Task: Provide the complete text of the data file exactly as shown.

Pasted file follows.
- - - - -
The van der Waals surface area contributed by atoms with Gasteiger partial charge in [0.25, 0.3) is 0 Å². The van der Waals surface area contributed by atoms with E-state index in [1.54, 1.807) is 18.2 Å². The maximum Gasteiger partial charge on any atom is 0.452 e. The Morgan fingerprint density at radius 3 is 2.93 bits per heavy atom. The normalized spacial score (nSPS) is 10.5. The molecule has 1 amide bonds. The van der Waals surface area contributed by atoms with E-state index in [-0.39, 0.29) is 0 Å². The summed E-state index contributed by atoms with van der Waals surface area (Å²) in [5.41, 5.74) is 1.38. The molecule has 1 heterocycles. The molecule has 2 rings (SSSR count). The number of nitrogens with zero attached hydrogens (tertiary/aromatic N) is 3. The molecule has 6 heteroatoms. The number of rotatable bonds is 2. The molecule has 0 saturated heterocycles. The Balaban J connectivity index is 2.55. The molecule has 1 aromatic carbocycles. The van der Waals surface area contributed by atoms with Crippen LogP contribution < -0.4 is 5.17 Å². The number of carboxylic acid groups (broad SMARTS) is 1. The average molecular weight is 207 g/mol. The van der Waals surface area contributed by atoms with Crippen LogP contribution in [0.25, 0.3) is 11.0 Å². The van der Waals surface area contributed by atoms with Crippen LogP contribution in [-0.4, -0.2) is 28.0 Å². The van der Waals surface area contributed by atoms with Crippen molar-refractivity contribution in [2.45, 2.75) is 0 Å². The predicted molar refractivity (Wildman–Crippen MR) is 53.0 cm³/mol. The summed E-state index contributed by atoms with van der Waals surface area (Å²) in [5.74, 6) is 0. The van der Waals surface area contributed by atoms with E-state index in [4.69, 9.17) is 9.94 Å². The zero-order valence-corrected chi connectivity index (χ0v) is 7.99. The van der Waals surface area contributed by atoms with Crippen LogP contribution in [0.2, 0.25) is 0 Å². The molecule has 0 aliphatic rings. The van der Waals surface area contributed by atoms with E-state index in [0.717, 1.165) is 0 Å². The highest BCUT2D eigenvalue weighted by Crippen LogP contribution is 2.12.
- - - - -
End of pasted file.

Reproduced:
The van der Waals surface area contributed by atoms with Gasteiger partial charge in [0.25, 0.3) is 0 Å². The van der Waals surface area contributed by atoms with E-state index in [1.54, 1.807) is 18.2 Å². The maximum Gasteiger partial charge on any atom is 0.452 e. The Morgan fingerprint density at radius 3 is 2.93 bits per heavy atom. The normalized spacial score (nSPS) is 10.5. The molecule has 1 amide bonds. The van der Waals surface area contributed by atoms with E-state index in [-0.39, 0.29) is 0 Å². The summed E-state index contributed by atoms with van der Waals surface area (Å²) in [5.41, 5.74) is 1.38. The molecule has 1 heterocycles. The molecule has 2 rings (SSSR count). The number of nitrogens with zero attached hydrogens (tertiary/aromatic N) is 3. The molecule has 6 heteroatoms. The number of rotatable bonds is 2. The molecule has 0 saturated heterocycles. The Balaban J connectivity index is 2.55. The molecule has 1 aromatic carbocycles. The van der Waals surface area contributed by atoms with Crippen LogP contribution < -0.4 is 5.17 Å². The number of carboxylic acid groups (broad SMARTS) is 1. The average molecular weight is 207 g/mol. The van der Waals surface area contributed by atoms with Crippen LogP contribution in [0.25, 0.3) is 11.0 Å². The van der Waals surface area contributed by atoms with Crippen LogP contribution in [-0.4, -0.2) is 28.0 Å². The van der Waals surface area contributed by atoms with Crippen molar-refractivity contribution in [2.45, 2.75) is 0 Å². The predicted molar refractivity (Wildman–Crippen MR) is 53.0 cm³/mol. The summed E-state index contributed by atoms with van der Waals surface area (Å²) in [5.74, 6) is 0. The van der Waals surface area contributed by atoms with E-state index in [4.69, 9.17) is 9.94 Å². The zero-order valence-corrected chi connectivity index (χ0v) is 7.99. The van der Waals surface area contributed by atoms with Crippen LogP contribution in [0.2, 0.25) is 0 Å². The molecule has 0 aliphatic rings. The van der Waals surface area contributed by atoms with E-state index in [0.717, 1.165) is 0 Å². The highest BCUT2D eigenvalue weighted by Crippen LogP contribution is 2.12.